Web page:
The Coming Software Apocalypse


The problem is that programmers are having a hard time keeping up with their own creations. Since the 1980s, the way programmers work and the tools they use have changed remarkably little. There is a small but growing chorus that worries the status quo is unsustainable. “Even very good programmers are struggling to make sense of the systems that they are working with,” says Chris Granger, a software developer who worked as a lead at Microsoft on Visual Studio, an IDE that costs $1,199 a year and is used by nearly a third of all professional programmers. He told me that while he was at Microsoft, he arranged an end-to-end study of Visual Studio, the only one that had ever been done. For a month and a half, he watched behind a one-way mirror as people wrote code. “How do they use tools? How do they think?” he said. “How do they sit at the computer, do they touch the mouse, do they not touch the mouse? All these things that we have dogma around that we haven’t actually tested empirically.”

The findings surprised him. “Visual Studio is one of the single largest pieces of software in the world,” he said. “It’s over 55 million lines of code. And one of the things that I found out in this study is more than 98 percent of it is completely irrelevant. All this work had been put into this thing, but it missed the fundamental problems that people faced. And the biggest one that I took away from it was that basically people are playing computer inside their head.” Programmers were like chess players trying to play with a blindfold on—so much of their mental energy is spent just trying to picture where the pieces are that there’s hardly any left over to think about the game itself.


TLA+, which stands for “Temporal Logic of Actions,” is similar in spirit to model-based design: It’s a language for writing down the requirements—TLA+ calls them “specifications”—of computer programs. These specifications can then be completely verified by a computer. That is, before you write any code, you write a concise outline of your program’s logic, along with the constraints you need it to satisfy (say, if you were programming an ATM, a constraint might be that you can never withdraw the same money twice from your checking account). TLA+ then exhaustively checks that your logic does, in fact, satisfy those constraints. If not, it will show you exactly how they could be violated.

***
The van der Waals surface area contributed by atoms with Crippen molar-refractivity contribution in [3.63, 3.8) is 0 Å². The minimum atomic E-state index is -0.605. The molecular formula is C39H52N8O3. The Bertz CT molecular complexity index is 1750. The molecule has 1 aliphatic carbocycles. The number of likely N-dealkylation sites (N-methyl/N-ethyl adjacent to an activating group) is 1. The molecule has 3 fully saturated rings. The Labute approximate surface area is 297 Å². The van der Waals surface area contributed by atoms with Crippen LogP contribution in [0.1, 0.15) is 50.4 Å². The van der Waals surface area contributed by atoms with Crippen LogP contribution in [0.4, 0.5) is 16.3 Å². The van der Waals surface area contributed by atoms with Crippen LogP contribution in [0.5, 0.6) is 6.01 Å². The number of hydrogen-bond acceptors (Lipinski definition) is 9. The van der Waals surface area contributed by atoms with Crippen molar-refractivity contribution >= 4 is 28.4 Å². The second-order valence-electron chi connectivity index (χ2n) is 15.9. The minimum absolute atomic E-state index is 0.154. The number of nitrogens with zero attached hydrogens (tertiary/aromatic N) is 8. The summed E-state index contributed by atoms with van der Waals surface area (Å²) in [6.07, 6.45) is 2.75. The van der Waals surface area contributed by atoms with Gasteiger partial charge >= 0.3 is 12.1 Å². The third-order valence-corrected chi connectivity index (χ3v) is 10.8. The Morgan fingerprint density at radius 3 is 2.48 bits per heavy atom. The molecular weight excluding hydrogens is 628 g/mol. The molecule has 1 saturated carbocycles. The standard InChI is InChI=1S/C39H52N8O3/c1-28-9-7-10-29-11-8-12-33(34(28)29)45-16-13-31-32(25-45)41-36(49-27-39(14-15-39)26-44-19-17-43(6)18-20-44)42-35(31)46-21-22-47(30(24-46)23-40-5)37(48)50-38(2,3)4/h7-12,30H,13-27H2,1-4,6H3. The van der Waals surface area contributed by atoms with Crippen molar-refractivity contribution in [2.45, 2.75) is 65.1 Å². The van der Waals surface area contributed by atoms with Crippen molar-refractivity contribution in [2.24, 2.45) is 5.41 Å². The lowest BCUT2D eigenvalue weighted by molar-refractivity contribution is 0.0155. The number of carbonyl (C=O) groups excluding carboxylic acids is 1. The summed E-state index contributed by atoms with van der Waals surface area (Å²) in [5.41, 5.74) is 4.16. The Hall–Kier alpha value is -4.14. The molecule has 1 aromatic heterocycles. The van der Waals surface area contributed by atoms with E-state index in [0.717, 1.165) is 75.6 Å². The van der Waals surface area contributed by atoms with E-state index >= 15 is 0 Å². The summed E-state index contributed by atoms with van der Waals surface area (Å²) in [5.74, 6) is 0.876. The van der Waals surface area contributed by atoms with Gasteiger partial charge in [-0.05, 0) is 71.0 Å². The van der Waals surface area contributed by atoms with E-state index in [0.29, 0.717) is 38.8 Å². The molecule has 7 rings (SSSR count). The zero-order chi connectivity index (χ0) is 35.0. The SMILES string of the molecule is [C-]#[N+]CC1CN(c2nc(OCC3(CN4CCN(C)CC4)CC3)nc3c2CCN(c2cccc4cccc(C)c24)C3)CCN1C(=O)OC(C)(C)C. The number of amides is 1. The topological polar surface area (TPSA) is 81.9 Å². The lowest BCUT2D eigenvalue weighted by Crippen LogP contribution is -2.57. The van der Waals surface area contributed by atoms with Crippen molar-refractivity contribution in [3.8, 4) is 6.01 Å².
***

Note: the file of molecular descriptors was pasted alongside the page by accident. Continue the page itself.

The language was invented by Leslie Lamport, a Turing Award–winning computer scientist. With a big white beard and scruffy white hair, and kind eyes behind large glasses, Lamport looks like he might be one of the friendlier professors at the American Hogwarts. Now at Microsoft Research, he is known as one of the pioneers of the theory of “distributed systems,” which describes any computer system made of multiple parts that communicate with each other. Lamport’s work laid the foundation for many of the systems that power the modern web.

For Lamport, a major reason today’s software is so full of bugs is that programmers jump straight into writing code. “Architects draw detailed plans before a brick is laid or a nail is hammered,” he wrote in an article. “But few programmers write even a rough sketch of what their programs will do before they start coding.” Programmers are drawn to the nitty-gritty of coding because code is what makes programs go; spending time on anything else can seem like a distraction. And there is a patient joy, a meditative kind of satisfaction, to be had from puzzling out the micro-mechanics of code. But code, Lamport argues, was never meant to be a medium for thought. “It really does constrain your ability to think when you’re thinking in terms of a programming language,” he says. Code makes you miss the forest for the trees: It draws your attention to the working of individual pieces, rather than to the bigger picture of how your program fits together, or what it’s supposed to do—and whether it actually does what you think. This is why Lamport created TLA+. As with model-based design, TLA+ draws your focus to the high-level structure of a system, its essential logic, rather than to the code that implements it.